BY Sarah Kaddoura
My mother reached her sixties expecting some relief. She grew up in Palestinian refugee camps all over Lebanon, then left those camps to study abroad, get married, and came back to the country with a child. She raised three children until she lost her husband to illness – he was waiting, day after day, in a hospital bed, for the right amount of money to be raised so he could get a liver transplant. She raised all three of us kids scraping through UNRWA (United Nations for Relief and Work for Palestinian Refugees) food donations and some jobs here and there. Like other families that grew up in an expensive yet poor country, us refugees relied on aid relief from the UN, and citizens relied on aid relief from political parties that monopolize resources.
A few years ago, all her children, including myself, started working in different capacities. Today, her body is tired, and the bodily manifestations of all the physical and care labor she poured into us have started showing. In her sixties, she expected relief: the kids bringing in some income to support so she can buy herself medications, supplements, and some nutritious nuts – today considered a luxury – to add to the meals she cooks. It is the way when families work in countries that provide nothing for the elderly and consider them dispensable. She thought that maybe with enough help she can leave her tiring, low-paying job by her seventies.
By the end of 2019, we all knew Lebanon was heading towards one of the harshest financial crises. One dollar used to be worth 15,000 Lebanese Liras, but then it quickly lost value over the last three years. By February 1st, it had already lost 90% of its value, leaving around 80% of people in Lebanon living in poverty. Lebanon is a country in which everything is dollarized and dependent on imports – a strategy often placed by the International Monetary Fund (IMF).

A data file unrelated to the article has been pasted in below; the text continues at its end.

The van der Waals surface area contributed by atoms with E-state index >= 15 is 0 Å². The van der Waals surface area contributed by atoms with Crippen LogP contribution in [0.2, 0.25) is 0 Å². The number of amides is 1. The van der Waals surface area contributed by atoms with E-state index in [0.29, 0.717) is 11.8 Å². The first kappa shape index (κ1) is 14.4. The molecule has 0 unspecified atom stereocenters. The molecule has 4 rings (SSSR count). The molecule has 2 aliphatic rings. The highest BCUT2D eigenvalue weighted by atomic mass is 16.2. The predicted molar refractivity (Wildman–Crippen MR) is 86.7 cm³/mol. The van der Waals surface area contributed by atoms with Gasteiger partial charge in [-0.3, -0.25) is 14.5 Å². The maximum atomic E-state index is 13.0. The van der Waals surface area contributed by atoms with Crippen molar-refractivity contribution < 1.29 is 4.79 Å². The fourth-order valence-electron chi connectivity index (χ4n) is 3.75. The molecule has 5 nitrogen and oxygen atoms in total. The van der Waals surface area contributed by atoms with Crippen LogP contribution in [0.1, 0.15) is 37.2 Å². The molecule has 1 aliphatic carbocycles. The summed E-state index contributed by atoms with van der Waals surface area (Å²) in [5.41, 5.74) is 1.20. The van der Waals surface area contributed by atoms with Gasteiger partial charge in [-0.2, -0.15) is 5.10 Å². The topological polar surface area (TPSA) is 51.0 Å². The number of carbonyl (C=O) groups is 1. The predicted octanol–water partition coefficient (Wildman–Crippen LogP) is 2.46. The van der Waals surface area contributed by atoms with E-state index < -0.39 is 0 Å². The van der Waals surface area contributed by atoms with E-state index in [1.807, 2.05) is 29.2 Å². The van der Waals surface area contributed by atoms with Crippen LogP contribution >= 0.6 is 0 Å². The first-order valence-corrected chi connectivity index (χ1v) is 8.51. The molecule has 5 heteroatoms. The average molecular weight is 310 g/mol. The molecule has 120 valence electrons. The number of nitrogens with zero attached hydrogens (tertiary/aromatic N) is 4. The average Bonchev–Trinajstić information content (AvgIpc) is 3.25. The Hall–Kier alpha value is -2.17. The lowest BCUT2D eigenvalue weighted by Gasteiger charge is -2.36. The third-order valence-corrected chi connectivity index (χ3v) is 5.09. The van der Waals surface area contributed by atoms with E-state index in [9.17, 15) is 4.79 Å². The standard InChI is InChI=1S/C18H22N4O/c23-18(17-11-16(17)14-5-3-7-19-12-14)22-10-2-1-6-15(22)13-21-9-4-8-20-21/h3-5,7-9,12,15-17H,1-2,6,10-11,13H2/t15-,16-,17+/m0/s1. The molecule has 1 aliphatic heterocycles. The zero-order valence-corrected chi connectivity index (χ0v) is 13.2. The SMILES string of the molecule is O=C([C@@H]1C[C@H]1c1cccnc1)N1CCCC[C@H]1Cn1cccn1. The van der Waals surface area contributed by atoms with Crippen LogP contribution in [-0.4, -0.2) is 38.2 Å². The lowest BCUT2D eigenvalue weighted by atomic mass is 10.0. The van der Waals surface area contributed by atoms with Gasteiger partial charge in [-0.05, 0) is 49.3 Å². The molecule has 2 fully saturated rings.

At the same time, the IMF comes in to save the day, of course, and in the tradition of a failing Lebanese state desperate for a bail, a round of preparatory austerity policies starts taking place. Subsidies on food, medications, fuel, and daily items are lifted. People’s salaries are stagnant and devalued. The savior fund with all its austerity measures has not been accepted yet, but initial agreements have already been set in place. People have been living in preparation for a nightmare that cannot even be perceived: on one hand, they are scared of an IMF bail-out plan that would put the country in even more debt, and on the other hand, the Lebanese state has already initiated measures that show they do not care for its people.
How much worse can things get if most girls and women cannot afford menstrual products? How can the health industry be even more exclusive, if a regular checkup costs more than a person’s average income? How can a school teacher drive to work, when a week’s fuel consumption is higher than her devalued salary? How many more doctors, therapists, and professionals will leave the country, when we need care the most? How many more families will be separated because of unemployment? What basic service will become a luxury next? How much more racist and xenophobic discourse can the Lebanese state produce, to shift the blame for a decades-in-the-making financial collapse from banks and governments to refugees who are receiving aid, before this turns into a bloodbath? It is scary to think about all the harm and violence done to people on every level due to the crisis. It is even scarier to witness how easy it is to get away with systemic murder by blaming refugees, overpopulation, and unequal access to aid, putting some of the country’s most marginalized in danger.
It is known that the IMF approaches austerity measures with the goal of generating profit to guarantee debt repayment. This always comes at the expense of people.
My mother, like many women her age in a country without welfare, was not expecting a retirement package. She did not even have money in the bank to lose, or health insurance to mourn. She did not, however, expect to start rationing again, eating one meal a day, replacing her butter with fat, taking her supplements only when she feels sick, showering in cold water once a week, sitting in the dark when no one is around to save electricity, and prioritizing my brother getting a nutritious meal over herself.
In the big balance sheet of debt and interest, and across the board when austerity policies are debated, it is my mother, and millions of other individuals – citizen, refugee or migrant – who pay the price.